Opinion: Buhari’s cabinet: Beyond the guessing games By- AYO OLUKOTUN


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Considerable public attention, hoopla and hype have attended the prospective choice of ministers for the second term of President Muhammadu Buhari, due to begin on May 29. Indications were given by the Presidency that, unlike in 2015 when Buhari took his time to cobble together a cabinet, this time round, one will be assembled and unveiled as soon as Buhari is inaugurated. So, speculations, shadow jostling, and frenzied lobbying have proceeded apace for the coveted ministerial slots. Some have gone so far as to say that Buhari’s controversial 10-day visit to London was in aid of respite and composure, for the pressure to do the hard thinking required for drawing up his cabinet. For, as always, a balance must be kept between expertise and loyalty, merit and the nuts and bolts of politics.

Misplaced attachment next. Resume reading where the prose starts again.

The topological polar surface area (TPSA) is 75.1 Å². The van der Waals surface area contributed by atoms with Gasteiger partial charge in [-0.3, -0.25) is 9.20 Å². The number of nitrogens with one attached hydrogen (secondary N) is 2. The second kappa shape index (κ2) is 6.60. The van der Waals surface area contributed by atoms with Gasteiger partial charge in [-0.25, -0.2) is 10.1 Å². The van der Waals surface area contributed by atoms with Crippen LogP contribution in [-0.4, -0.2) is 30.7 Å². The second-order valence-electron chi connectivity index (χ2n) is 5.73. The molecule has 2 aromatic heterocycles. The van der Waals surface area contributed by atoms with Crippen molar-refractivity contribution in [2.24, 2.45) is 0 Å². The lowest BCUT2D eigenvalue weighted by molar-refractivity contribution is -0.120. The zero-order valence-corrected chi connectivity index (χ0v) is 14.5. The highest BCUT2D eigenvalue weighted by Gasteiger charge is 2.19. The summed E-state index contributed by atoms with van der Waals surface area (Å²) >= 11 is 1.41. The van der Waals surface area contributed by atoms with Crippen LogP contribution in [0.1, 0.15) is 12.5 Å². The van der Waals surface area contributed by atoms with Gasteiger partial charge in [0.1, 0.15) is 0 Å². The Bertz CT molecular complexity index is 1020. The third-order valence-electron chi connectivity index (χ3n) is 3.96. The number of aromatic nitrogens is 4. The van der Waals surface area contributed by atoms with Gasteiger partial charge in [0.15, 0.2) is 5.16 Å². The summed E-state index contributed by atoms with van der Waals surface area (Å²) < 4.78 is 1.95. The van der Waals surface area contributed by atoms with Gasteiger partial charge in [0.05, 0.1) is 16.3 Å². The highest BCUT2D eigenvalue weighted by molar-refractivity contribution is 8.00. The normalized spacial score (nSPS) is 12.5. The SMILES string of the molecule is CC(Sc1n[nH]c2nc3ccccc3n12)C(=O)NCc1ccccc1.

Talking about star cabinets, one of the most luminous in our history was that of the military dictatorship of Ibrahim Babaginda. Recall the combination of Professors Jubril Aminu, Olikoye Ransome-Kuti, Bolaji Akinyemi, Babs Fafunwa, Dr Kalu Idika Kalu, Rilwan Lukman, and Justice Bola Ajibola. One of the abiding puzzles of those years is how and why a council, made up of the best and the brightest, ended up with sensational tragic misadventures such as the bombing of Dele Giwa, and the annulment of the June 12 presidential election. Was the problem the quality of advice, which is unlikely, or the predisposition of the main actor? I make the historical allusion to underline the point that the issue at stake is not so much a cabinet of stars, but the political will, moral stamina and the resolution of the principal. No minister, however talented or outstanding, can run faster than the helmsman, who sets the pace, arranges the field of play and provides a framework for policy crafting and implementation. The point being made here is that the appointing authority, rather than the political appointee, determines to a large extent, how efficient or productive the appointee will be. For example, as The PUNCH columnist, Azuka Onwuka, argued in his, ‘When a President rewards incompetence’, on Tuesday, the fact that no minister, non-performing or morally compromised, was eased out during Buhari’s first term, may have granted the appointees a measure of job security that did not conduce to diligent discharge of their duties. Argued Onwuka: “(When) those who add no value, or who do not share the same vision with the leader are replaced, that helps to put all the subordinates on their toes…but when they know that their position is guaranteed, they simply give their minimum’ (The PUNCH, Tuesday, April 30, 2019).